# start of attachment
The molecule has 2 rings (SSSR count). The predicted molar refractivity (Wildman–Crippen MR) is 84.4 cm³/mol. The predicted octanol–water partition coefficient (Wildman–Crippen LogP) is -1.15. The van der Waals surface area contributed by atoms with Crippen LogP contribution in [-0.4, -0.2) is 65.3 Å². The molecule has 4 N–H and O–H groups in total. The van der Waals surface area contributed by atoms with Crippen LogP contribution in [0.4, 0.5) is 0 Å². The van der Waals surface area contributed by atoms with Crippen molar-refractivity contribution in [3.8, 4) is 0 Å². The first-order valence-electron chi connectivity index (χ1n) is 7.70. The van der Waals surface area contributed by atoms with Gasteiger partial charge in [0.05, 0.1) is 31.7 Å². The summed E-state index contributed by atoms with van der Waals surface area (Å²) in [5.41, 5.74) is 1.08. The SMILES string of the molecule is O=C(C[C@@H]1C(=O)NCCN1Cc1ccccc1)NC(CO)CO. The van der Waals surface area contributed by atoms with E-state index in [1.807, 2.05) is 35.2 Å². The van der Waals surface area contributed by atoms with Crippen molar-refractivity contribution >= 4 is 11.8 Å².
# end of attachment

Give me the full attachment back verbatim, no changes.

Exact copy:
The molecule has 2 rings (SSSR count). The predicted molar refractivity (Wildman–Crippen MR) is 84.4 cm³/mol. The predicted octanol–water partition coefficient (Wildman–Crippen LogP) is -1.15. The van der Waals surface area contributed by atoms with Crippen LogP contribution in [-0.4, -0.2) is 65.3 Å². The molecule has 4 N–H and O–H groups in total. The van der Waals surface area contributed by atoms with Crippen LogP contribution in [0.4, 0.5) is 0 Å². The van der Waals surface area contributed by atoms with Crippen molar-refractivity contribution in [3.8, 4) is 0 Å². The first-order valence-electron chi connectivity index (χ1n) is 7.70. The van der Waals surface area contributed by atoms with Gasteiger partial charge in [0.05, 0.1) is 31.7 Å². The summed E-state index contributed by atoms with van der Waals surface area (Å²) in [5.41, 5.74) is 1.08. The SMILES string of the molecule is O=C(C[C@@H]1C(=O)NCCN1Cc1ccccc1)NC(CO)CO. The van der Waals surface area contributed by atoms with E-state index in [1.807, 2.05) is 35.2 Å². The van der Waals surface area contributed by atoms with Crippen molar-refractivity contribution >= 4 is 11.8 Å².